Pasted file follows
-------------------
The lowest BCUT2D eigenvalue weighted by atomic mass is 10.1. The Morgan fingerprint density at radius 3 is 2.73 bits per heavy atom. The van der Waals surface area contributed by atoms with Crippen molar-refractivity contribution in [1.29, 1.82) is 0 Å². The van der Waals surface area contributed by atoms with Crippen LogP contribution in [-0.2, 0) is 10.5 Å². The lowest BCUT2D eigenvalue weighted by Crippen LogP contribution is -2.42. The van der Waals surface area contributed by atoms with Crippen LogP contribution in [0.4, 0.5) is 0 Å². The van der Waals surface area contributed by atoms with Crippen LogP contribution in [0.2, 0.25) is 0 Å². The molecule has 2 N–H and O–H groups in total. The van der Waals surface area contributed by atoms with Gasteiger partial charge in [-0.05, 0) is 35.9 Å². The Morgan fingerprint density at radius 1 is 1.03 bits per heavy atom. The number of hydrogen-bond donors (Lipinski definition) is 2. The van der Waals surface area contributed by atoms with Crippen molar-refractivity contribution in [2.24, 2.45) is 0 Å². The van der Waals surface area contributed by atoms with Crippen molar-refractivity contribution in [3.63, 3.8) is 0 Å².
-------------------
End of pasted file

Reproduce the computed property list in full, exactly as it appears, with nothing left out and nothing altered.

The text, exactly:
The lowest BCUT2D eigenvalue weighted by atomic mass is 10.1. The Morgan fingerprint density at radius 3 is 2.73 bits per heavy atom. The van der Waals surface area contributed by atoms with Crippen molar-refractivity contribution in [1.29, 1.82) is 0 Å². The van der Waals surface area contributed by atoms with Crippen LogP contribution in [-0.2, 0) is 10.5 Å². The lowest BCUT2D eigenvalue weighted by Crippen LogP contribution is -2.42. The van der Waals surface area contributed by atoms with Crippen LogP contribution in [0.4, 0.5) is 0 Å². The van der Waals surface area contributed by atoms with Crippen LogP contribution in [0.2, 0.25) is 0 Å². The molecule has 2 N–H and O–H groups in total. The van der Waals surface area contributed by atoms with Gasteiger partial charge in [-0.05, 0) is 35.9 Å². The Morgan fingerprint density at radius 1 is 1.03 bits per heavy atom. The number of hydrogen-bond donors (Lipinski definition) is 2. The van der Waals surface area contributed by atoms with Crippen molar-refractivity contribution in [2.24, 2.45) is 0 Å². The van der Waals surface area contributed by atoms with Crippen molar-refractivity contribution in [3.63, 3.8) is 0 Å².